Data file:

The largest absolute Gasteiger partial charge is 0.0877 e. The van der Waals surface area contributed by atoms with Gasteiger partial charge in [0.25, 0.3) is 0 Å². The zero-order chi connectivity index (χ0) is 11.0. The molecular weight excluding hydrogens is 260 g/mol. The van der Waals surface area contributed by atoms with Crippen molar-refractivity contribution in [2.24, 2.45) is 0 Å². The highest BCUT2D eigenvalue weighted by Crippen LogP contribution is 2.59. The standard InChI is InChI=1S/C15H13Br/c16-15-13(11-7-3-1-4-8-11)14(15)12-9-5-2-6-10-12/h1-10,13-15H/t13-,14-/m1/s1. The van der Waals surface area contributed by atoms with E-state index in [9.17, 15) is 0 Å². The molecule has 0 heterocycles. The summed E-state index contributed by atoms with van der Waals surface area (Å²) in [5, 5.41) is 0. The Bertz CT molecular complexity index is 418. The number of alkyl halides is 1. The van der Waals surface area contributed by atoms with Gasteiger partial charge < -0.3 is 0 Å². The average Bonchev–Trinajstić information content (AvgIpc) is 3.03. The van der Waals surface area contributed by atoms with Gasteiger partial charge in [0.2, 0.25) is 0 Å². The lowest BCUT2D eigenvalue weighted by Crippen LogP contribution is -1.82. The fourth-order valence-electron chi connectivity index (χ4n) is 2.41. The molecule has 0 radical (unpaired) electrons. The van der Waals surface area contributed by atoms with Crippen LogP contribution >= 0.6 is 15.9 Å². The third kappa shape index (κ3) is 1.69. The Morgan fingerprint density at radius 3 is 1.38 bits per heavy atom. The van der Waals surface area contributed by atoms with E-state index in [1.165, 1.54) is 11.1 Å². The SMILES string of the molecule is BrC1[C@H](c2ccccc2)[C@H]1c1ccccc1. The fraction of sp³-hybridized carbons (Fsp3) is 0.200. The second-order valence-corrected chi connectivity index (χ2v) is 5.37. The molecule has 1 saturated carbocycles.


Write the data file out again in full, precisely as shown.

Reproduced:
The largest absolute Gasteiger partial charge is 0.0877 e. The van der Waals surface area contributed by atoms with Gasteiger partial charge in [0.25, 0.3) is 0 Å². The zero-order chi connectivity index (χ0) is 11.0. The molecular weight excluding hydrogens is 260 g/mol. The van der Waals surface area contributed by atoms with Crippen molar-refractivity contribution in [2.24, 2.45) is 0 Å². The highest BCUT2D eigenvalue weighted by Crippen LogP contribution is 2.59. The standard InChI is InChI=1S/C15H13Br/c16-15-13(11-7-3-1-4-8-11)14(15)12-9-5-2-6-10-12/h1-10,13-15H/t13-,14-/m1/s1. The van der Waals surface area contributed by atoms with E-state index in [9.17, 15) is 0 Å². The molecule has 0 heterocycles. The summed E-state index contributed by atoms with van der Waals surface area (Å²) in [5, 5.41) is 0. The Bertz CT molecular complexity index is 418. The number of alkyl halides is 1. The van der Waals surface area contributed by atoms with Gasteiger partial charge < -0.3 is 0 Å². The average Bonchev–Trinajstić information content (AvgIpc) is 3.03. The van der Waals surface area contributed by atoms with Gasteiger partial charge in [0.2, 0.25) is 0 Å². The lowest BCUT2D eigenvalue weighted by Crippen LogP contribution is -1.82. The fourth-order valence-electron chi connectivity index (χ4n) is 2.41. The molecule has 0 radical (unpaired) electrons. The van der Waals surface area contributed by atoms with Crippen LogP contribution >= 0.6 is 15.9 Å². The third kappa shape index (κ3) is 1.69. The Morgan fingerprint density at radius 3 is 1.38 bits per heavy atom. The van der Waals surface area contributed by atoms with E-state index in [1.165, 1.54) is 11.1 Å². The SMILES string of the molecule is BrC1[C@H](c2ccccc2)[C@H]1c1ccccc1. The fraction of sp³-hybridized carbons (Fsp3) is 0.200. The second-order valence-corrected chi connectivity index (χ2v) is 5.37. The molecule has 1 saturated carbocycles.